Credit card debt continues to grow with consumer confidence

The recent Consumer Confidence Index showed people are starting to take a more optimistic view when it comes to the economy and job growth. This optimism, while certainly better than constantly worrying, can also end up being a negative as some Florida consumers start to once again rack up credit card debt.
The Federal Reserve released numbers on Monday showing the largest increase in consumer debt since May 2012. Overall, there was an 8.3 percent increase from April to May of this year. The last increase of this magnitude was a 9 percent increase in May of the previous year.

When talking about consumer debt, the overall number comes from two different types of credit:
Revolving credit: This kind of debt does not have a fixed number of payments that needs to be made. Rather, how long it takes to pay something off will depend how much is paid each month. This category of credit is mainly made up of credit card debt.
Non-revolving credit: This is the kind of debt that does have a fixed number of payments. Unlike revolving credit, when payments are made, the line of credit is not extended. Student loans and car loans fall into this category.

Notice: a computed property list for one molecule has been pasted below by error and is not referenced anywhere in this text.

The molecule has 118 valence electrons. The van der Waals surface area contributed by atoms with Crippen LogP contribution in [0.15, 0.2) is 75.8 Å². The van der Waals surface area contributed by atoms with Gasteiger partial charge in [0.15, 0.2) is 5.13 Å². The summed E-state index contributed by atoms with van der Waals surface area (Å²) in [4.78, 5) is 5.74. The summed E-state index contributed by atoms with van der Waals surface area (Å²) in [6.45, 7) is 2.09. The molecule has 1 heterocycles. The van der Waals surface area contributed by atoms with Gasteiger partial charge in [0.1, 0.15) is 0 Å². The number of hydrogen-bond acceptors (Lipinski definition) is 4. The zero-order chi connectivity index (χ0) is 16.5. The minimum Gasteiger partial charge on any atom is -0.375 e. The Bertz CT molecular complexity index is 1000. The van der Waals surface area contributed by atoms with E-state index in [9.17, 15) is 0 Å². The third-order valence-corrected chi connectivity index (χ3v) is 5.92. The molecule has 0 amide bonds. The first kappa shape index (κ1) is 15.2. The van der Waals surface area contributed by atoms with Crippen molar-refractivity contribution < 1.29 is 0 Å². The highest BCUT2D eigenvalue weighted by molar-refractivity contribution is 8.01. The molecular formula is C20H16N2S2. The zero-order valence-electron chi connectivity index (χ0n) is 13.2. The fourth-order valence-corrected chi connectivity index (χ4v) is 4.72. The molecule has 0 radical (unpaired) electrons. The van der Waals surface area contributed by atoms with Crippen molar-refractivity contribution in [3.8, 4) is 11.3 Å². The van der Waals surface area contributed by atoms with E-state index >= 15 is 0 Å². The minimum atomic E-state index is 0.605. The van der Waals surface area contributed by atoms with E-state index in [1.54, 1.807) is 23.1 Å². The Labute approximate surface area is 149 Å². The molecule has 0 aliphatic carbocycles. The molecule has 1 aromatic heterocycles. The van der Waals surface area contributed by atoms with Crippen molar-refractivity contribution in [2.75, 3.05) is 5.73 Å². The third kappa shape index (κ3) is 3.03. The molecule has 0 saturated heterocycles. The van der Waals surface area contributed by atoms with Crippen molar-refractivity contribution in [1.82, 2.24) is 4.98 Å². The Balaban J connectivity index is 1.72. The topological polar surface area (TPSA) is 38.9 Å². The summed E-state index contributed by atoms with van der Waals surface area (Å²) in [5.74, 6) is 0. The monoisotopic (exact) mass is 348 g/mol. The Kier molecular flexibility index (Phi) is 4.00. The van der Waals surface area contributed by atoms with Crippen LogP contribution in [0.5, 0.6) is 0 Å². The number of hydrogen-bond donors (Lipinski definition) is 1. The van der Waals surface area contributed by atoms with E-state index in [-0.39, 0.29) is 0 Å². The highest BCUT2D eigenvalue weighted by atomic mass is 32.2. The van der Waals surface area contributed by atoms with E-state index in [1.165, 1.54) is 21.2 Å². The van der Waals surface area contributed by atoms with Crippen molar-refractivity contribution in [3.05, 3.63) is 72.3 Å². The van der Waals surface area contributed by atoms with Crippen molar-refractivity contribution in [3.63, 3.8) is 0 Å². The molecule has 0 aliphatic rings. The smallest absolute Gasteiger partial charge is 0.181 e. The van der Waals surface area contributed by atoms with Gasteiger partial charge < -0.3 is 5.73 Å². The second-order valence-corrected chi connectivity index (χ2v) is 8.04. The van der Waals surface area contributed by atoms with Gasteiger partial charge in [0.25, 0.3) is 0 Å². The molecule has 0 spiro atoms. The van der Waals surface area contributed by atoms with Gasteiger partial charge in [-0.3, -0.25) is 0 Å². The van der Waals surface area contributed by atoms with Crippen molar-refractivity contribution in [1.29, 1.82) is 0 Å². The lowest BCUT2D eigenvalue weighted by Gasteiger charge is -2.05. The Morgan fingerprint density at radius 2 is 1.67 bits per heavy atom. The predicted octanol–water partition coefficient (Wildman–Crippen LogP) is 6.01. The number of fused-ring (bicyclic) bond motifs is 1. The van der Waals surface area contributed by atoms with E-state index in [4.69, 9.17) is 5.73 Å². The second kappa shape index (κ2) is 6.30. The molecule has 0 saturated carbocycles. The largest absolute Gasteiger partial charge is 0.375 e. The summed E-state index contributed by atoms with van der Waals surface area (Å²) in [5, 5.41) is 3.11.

In looking at the most recent gains in consumer debt, while non-revolving debt stayed relatively flat, according to the Federal Reserve, it was revolving debt that really increased from $849.9 billion in April to $856.5 billion in May.

This jump in revolving debt shows an increase in consumer confidence. Basically, when consumers feel more secure with their jobs, they are more likely to take on more debt. Their idea behind this is that income will be steady to allow for payments to be made on time.

Of course, an increase in consumer confidence is a positive. Yet, it is important to remember that job loss, divorce and unplanned medical bills are all common reasons for overwhelming debt. These are all still aspects of life that can creep up rather unexpectedly. When this happens to Florida residents, it is important to sit down with a bankruptcy attorney and look at the accrued debt — revolving and non-revolving — and determine what can be discharged or restructured and if this would free up money to go toward other bills.

Source: USA Today, “Consumers break out the credit cards in May,” John Waggoner, July 8, 2013